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Deficit trust fund plan dismissed as a gimmick Economists agree that it won't help


WASHINGTON -- Economists who rarely agree on anything are dismissing President Clinton's proposal to establish a deficit reduction trust fund as a political gimmick that would do nothing to balance the nation's books.

Criticism of the move to earmark all new revenues for deficit reduction came from all sides yesterday, even as Rep. Charles E. Schumer, a New York Democrat, was drafting the necessary legislation.

It will be submitted, at Mr. Clinton's behest, as early as next week as an amendment to the budget reconciliation bill in an effort to bolster public confidence in the administration's commitment to reducing the deficit.

"For the people who read the headlines, it will work just perfectly," said Stanley Collender, director of budget policy for Price Waterhouse. "But anybody who knows anything about the budget will understand that what he is doing can't have much impact. It's just a gimmick."

Under the plan, $496 billion in projected new tax revenues, spending cuts and interest payment savings in the Clinton budget would be directed into the proposed deficit reduction trust fund over five years. All the money in the special fund would be spent on deficit reduction.

But it would not prevent the government from borrowing more to replace the revenues paid into the fund and would exclude the new taxes to be raised to help finance the administration's health care reform.

In the first formal reaction, the Congressional Budget Office director, Robert D. Reischauer, told a congressional panel yesterday: "Creating such a trust fund could not ensure any particular deficit outcome."

Mr. Reischauer pointed to the 1990 budget agreement, designed to produce over five years $500 billion in tax increases and spending cuts that would be earmarked for deficit reduction. The agreement has held, but the deficit has not been reduced because a weak economy lowered federal income while spending on entitlement programs such as Medicare grew faster than expected.

Instead of a trust fund, Mr. Reischauer endorsed "strong enforcement" of existing budget agreements and suggested that Congress could pass legislation requiring the president to submit additional deficit-reduction measures if the deficit outlook deteriorates.

Polls suggest Mr. Clinton has failed to convince voters that he is serious about halving the annual deficit, now $320 billion, in five years. Instead, he has been badly gored by charges from Republicans and his former campaign rival, Ross Perot, that he is just another "tax-and-spend" Democrat.

Administration officials said the move to establish the new fund is an attempt to demonstrate Mr. Clinton's determination to use new revenues strictly for deficit reduction.

"This is an added insurance policy, and it shows the American people clearly that we are doing what we intend to do," said the White House spokesman, George Stephanopoulos, yesterday.

Critics of the proposal yesterday made three basic points:

* It is a bookkeeping maneuver, used for political rather than economic reasons, that will not change the actual budget figures;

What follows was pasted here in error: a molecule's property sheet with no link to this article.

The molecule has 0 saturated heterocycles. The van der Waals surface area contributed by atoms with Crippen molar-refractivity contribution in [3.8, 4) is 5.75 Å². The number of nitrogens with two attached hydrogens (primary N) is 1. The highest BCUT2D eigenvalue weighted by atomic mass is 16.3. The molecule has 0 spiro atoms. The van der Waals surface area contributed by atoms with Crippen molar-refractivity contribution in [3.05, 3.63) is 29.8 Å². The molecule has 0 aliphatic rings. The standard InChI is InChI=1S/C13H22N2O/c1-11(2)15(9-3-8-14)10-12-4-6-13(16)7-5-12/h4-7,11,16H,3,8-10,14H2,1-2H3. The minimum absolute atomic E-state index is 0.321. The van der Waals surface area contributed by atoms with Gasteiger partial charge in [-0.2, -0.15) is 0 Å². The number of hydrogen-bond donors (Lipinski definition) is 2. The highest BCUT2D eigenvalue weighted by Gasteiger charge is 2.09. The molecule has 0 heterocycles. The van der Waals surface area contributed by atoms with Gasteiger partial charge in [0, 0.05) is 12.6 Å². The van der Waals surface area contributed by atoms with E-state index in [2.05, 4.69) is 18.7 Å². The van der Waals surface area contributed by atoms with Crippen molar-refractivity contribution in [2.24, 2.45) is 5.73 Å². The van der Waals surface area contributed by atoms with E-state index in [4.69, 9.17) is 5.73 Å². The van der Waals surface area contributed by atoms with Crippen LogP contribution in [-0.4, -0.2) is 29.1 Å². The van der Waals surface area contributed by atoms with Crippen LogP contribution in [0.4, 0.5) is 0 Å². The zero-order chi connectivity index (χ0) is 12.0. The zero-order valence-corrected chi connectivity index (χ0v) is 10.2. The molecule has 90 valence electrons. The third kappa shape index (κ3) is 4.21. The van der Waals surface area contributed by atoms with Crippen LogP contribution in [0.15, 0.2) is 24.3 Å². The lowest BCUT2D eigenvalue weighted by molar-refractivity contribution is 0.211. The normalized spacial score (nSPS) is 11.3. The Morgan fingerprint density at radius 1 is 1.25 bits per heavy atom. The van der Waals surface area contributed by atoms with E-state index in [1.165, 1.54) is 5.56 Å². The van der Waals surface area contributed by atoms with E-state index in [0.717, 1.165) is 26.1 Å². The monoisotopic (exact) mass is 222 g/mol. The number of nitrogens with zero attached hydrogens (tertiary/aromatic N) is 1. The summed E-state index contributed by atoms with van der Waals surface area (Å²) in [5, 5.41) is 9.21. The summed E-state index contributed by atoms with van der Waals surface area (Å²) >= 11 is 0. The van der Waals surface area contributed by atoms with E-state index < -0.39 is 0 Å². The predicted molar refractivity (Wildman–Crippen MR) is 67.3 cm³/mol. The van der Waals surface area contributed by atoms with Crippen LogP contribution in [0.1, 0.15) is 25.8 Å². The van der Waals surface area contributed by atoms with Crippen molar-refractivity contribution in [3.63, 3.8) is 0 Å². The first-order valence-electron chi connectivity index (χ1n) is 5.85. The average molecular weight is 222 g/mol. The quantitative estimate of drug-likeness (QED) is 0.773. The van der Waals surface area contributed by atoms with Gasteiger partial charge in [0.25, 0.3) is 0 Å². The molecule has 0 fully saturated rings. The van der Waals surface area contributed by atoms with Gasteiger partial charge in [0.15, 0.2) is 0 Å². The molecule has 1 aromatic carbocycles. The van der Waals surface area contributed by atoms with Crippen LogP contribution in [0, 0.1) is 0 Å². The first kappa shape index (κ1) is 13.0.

* It is as likely to increase as to lessen attacks on Mr. Clinton's handling of the economy;

* It is unlikely to impress taxpayers, who are increasingly hostile to political gimmickry and incensed at government handling of existing trust funds.

Carol Cox-Wait, president of the Committee for a Responsible Budget, said her basic fear was that the initiative "really could heighten, validate and reinforce voter cynicism and anger about the political situation in Washington."

Her organization regularly holds deficit-reduction exercises for ordinary voters around the country, presenting them with the difficult options of raising taxes or cutting spending that are necessary to bring the deficit down. She has been particularly struck by the popular outrage that surfaces at these meetings over the government's use of the Social Security Trust Fund as a financial bail-out. In effect, the government taps the trust funds in exchange for paper IOUs in the form of Treasury bills.

"The anger about government stealing Social Security Trust money is so evident, visceral and real, that the very thought of creating a similar methodology so that people could subsequently discover that the only thing in the deficit reduction fund are government IOUs is bizarre," said Ms. Cox-Wait.

To Cynthia Latta, economist with Boston-based DRI-McGraw-Hill, the proposal is "laughable." "He's just out on the hustings making more campaign speeches," she said. "But I don't think the public is that easily fooled. The public knows that if you want to reduce the deficit you have to cut spending or raise taxes, and they would a heck of a lot rather you cut spending."

Barry P. Bosworth, former Carter administration official and now a senior fellow at the liberal Brookings Institution, acknowledged that Mr. Clinton faced the problem of persuading a skeptical public that he was serious about deficit reduction.

But, he said, "I think at this point, government can restore its credibility only by actual actions.

"If the president brings a budget in this year at a deficit less than what he said, and next year he brings in a budget with a deficit less than what he said, people will begin to think the government means it."


President Clinton's Rose Garden news conference at 1 p.m. today will be televised by CBS, CNN, Fox, C-SPAN and NBC.

ABC had not decided by late yesterday whether it would broadcast the 30-minute news conference, the president's third since taking office.

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